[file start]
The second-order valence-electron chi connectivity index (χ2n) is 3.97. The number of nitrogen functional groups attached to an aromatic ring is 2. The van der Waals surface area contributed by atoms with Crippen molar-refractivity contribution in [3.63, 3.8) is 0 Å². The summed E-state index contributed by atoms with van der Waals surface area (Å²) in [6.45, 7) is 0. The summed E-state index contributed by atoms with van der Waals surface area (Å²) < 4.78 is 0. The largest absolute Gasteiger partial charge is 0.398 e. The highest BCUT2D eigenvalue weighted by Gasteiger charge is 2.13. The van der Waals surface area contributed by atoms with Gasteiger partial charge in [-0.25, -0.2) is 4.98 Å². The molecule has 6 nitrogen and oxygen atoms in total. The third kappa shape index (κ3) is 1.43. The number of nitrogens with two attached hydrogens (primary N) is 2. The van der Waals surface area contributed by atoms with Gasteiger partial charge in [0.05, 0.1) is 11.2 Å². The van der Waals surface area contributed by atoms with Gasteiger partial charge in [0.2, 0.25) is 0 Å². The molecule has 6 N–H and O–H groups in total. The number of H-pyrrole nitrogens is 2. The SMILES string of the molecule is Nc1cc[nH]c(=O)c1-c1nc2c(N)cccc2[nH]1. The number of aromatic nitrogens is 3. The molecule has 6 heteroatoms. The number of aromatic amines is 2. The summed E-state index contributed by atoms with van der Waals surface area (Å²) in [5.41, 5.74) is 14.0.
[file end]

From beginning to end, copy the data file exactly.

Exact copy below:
The second-order valence-electron chi connectivity index (χ2n) is 3.97. The number of nitrogen functional groups attached to an aromatic ring is 2. The van der Waals surface area contributed by atoms with Crippen molar-refractivity contribution in [3.63, 3.8) is 0 Å². The summed E-state index contributed by atoms with van der Waals surface area (Å²) in [6.45, 7) is 0. The summed E-state index contributed by atoms with van der Waals surface area (Å²) < 4.78 is 0. The largest absolute Gasteiger partial charge is 0.398 e. The highest BCUT2D eigenvalue weighted by Gasteiger charge is 2.13. The van der Waals surface area contributed by atoms with Gasteiger partial charge in [-0.25, -0.2) is 4.98 Å². The molecule has 6 nitrogen and oxygen atoms in total. The third kappa shape index (κ3) is 1.43. The number of nitrogens with two attached hydrogens (primary N) is 2. The van der Waals surface area contributed by atoms with Gasteiger partial charge in [0.05, 0.1) is 11.2 Å². The van der Waals surface area contributed by atoms with Gasteiger partial charge in [0.2, 0.25) is 0 Å². The molecule has 6 N–H and O–H groups in total. The number of H-pyrrole nitrogens is 2. The SMILES string of the molecule is Nc1cc[nH]c(=O)c1-c1nc2c(N)cccc2[nH]1. The number of aromatic nitrogens is 3. The molecule has 6 heteroatoms. The number of aromatic amines is 2. The summed E-state index contributed by atoms with van der Waals surface area (Å²) in [5.41, 5.74) is 14.0.